How Are Insurance Plans Changing in 2019? An Expert Weighs In

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Topics include: Financial and Insurance

What changes can you expect to see when it comes to your insurance? As a patient, it can be difficult to navigate the ins and outs of coverage. Healthcare insurance expert Stacey Worthy from Aimed Alliance shares her expertise. Andrew and Stacey discuss the specifics of Medicare coverage and what it means for patients. Andrew and Eliot Finkelstein also discuss their own insurance situations and what other patients can expect.

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Transcript

Please remember the opinions expressed on Patient Power are not necessarily the views of our sponsors, contributors, partners or Patient Power. Our discussions are not a substitute for seeking medical advice or care from your own doctor. That’s how you’ll get care that’s most appropriate for you.

Andrew Schorr:

So, what’s pending related to Medicare rules? When would this kick in? Maybe we need to go the “Mad About That.” 

Stacey Worthy:           

Yeah. So, under the Affordable Care Act, there was a provision that had sort of caps—or, not really caps, but they had limits on what you would be paying, the threshold, that catastrophic phase of the Part D plan. Typically, the way it works is you’re in the deductible phase, you pay 100 percent of the medication until you meet the deductible. Then, you go on to the initial coverage, where you’re paying 25 percent co-insurance until you get into that donut hole. And then, in 2019, I think you get into the donut hole when you reach about $3,800.00.

Then, you’re in the donut hole where you have really high co-insurance until you meet that threshold for catastrophic coverage which, in 2019, is gonna be about $5,100.00. In 2020, that’s when the ACA provision is scheduled to sunset, so that catastrophic coverage threshold rises to $6,300.00, which is a big chunk of change. So, that’s why we want to encourage people to write to Congress and ask them to fix this by enacting a path on out-of-pocket costs for Part D plans. 

Andrew Schorr:           

All right, let’s see—I understand. So, just for the Medicare folks—and, let’s face it, a lot of people—Eliot, you’re younger. How old are you?

Eliot Finkelstein:         

I’m 60.

Andrew Schorr:           

Okay. So, you’ve got another five years before—maybe they’ll change that. Who knows?

Eliot Finkelstein:         

Hopefully.

Andrew Schorr:           

Yeah. But, right now, I’m 68, so for my friends who are 65 or older and on Medicare, we then are paying—reach the catastrophic level pretty quick. In 2018, was it $3,800.00?

Stacey Worthy:           

That’s the initial coverage period. 

Andrew Schorr:           

Okay. But, you’re saying in 2019, it’s gonna be yet higher?

Stacey Worthy:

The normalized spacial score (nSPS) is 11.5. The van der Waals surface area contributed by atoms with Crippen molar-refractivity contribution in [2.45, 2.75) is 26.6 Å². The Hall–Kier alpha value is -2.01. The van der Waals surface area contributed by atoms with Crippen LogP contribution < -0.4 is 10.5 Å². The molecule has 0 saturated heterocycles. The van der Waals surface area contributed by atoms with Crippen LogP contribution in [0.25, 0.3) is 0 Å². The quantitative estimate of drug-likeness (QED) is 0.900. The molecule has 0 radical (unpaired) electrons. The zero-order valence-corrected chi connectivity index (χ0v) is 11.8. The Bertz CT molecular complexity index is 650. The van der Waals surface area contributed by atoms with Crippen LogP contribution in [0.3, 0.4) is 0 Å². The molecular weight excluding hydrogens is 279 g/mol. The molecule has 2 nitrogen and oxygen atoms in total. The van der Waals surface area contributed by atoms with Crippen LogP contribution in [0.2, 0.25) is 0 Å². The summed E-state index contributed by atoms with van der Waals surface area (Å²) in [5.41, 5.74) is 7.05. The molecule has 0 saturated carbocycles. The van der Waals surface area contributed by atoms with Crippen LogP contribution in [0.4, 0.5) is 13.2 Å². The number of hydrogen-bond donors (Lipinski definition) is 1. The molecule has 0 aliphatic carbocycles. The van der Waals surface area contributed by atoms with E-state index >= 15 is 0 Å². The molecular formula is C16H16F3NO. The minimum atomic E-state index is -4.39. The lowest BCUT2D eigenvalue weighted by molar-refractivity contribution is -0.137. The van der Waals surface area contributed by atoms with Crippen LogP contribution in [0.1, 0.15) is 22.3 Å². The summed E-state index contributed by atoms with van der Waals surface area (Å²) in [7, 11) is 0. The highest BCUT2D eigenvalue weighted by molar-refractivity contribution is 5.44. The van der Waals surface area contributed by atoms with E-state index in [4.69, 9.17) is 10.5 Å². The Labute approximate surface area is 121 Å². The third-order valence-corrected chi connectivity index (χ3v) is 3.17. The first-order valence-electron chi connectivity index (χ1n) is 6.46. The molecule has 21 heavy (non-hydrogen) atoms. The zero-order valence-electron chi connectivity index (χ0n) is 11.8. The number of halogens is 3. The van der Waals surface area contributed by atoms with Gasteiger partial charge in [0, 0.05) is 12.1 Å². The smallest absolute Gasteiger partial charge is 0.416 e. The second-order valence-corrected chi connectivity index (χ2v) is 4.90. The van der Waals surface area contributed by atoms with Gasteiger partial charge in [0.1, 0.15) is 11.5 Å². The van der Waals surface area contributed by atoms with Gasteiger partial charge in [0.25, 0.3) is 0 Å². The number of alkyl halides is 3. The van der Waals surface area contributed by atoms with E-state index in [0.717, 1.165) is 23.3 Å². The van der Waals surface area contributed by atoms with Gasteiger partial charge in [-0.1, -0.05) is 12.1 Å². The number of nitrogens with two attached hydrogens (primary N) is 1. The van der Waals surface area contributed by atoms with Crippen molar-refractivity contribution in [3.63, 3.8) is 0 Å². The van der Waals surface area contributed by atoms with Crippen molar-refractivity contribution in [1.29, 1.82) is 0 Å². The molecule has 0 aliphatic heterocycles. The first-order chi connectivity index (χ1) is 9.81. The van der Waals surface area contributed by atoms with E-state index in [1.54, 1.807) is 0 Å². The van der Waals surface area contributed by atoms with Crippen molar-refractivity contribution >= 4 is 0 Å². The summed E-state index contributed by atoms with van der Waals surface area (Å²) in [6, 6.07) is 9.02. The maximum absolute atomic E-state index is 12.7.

Yeah, so, for the catastrophic coverage, it’s $5,100.00.

Andrew Schorr:           

And then, the plan is for 2020, over $6,000.00?

Stacey Worthy:           

Yes.

Andrew Schorr:           

Whoa. So, we pay that? 

Stacey Worthy:           

Mm-hmm.

Andrew Schorr:           

And then, I think, it drops to—we have a co-pay of 5 percent, right?

Stacey Worthy:           

Yes, exactly.

Andrew Schorr:           

Then, I have a question – five percent of what?

So, there’s been a question whether we—the Medicare consumer—I just wanna stick with Medicare for a second—we, the Medicare consumer, are paying basically five percent of the retail cost, if you will, even though whoever was providing us the medicine may be getting rebates and pocketing the money. Am I right?

Stacey Worthy:           

Yes

Andrew Schorr:           

What do we do about that? 

Stacey Worthy:           

That requires additional reform. So, we need reform of the PBM system, and making sure that PBMs are not pocketing those rebates that they’re passing… 

Andrew Schorr:           

…quite frankly, there was an affair in the Rose Garden at the White House, and however you feel about Trump or Republican or Democrat, that was the discussion. Are there these middlemen pocketing money and us poor cancer patients or other people with expensive medicines getting hammered with higher co-pays when those guys are making money in the middle?

Stacey Worthy:           

Exactly. So, basically, what’s happening is they’re reclassifying rebates that should be passed on to the insurers, and then ultimately to patients—plan enrollees—as administrative fees, and then they get to keep that money instead of passing that savings on.

Please remember the opinions expressed on Patient Power are not necessarily the views of our sponsors, contributors, partners or Patient Power. Our discussions are not a substitute for seeking medical advice or care from your own doctor. That’s how you’ll get care that’s most appropriate for you.

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Page last updated on September 9, 2019